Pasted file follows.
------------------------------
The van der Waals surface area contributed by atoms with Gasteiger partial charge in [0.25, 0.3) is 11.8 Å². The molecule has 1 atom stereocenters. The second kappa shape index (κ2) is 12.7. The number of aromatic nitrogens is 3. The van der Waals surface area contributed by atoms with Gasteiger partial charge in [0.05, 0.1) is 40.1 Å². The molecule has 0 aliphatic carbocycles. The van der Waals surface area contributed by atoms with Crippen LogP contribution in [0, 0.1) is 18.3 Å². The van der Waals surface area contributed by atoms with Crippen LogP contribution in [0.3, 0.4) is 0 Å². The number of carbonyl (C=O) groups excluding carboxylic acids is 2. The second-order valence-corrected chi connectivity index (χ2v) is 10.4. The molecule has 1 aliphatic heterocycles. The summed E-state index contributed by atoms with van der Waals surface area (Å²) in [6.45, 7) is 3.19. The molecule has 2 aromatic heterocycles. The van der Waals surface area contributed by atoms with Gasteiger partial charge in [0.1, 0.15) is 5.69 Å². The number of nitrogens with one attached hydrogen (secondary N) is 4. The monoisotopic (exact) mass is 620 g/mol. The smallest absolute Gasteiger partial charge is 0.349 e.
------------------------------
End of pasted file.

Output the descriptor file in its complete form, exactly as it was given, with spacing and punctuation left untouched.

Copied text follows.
The van der Waals surface area contributed by atoms with Gasteiger partial charge in [0.25, 0.3) is 11.8 Å². The molecule has 1 atom stereocenters. The second kappa shape index (κ2) is 12.7. The number of aromatic nitrogens is 3. The van der Waals surface area contributed by atoms with Gasteiger partial charge in [0.05, 0.1) is 40.1 Å². The molecule has 0 aliphatic carbocycles. The van der Waals surface area contributed by atoms with Crippen LogP contribution in [0, 0.1) is 18.3 Å². The van der Waals surface area contributed by atoms with Crippen LogP contribution in [0.3, 0.4) is 0 Å². The number of carbonyl (C=O) groups excluding carboxylic acids is 2. The second-order valence-corrected chi connectivity index (χ2v) is 10.4. The molecule has 1 aliphatic heterocycles. The summed E-state index contributed by atoms with van der Waals surface area (Å²) in [6.45, 7) is 3.19. The molecule has 2 aromatic heterocycles. The van der Waals surface area contributed by atoms with Gasteiger partial charge in [0.1, 0.15) is 5.69 Å². The number of nitrogens with one attached hydrogen (secondary N) is 4. The monoisotopic (exact) mass is 620 g/mol. The smallest absolute Gasteiger partial charge is 0.349 e.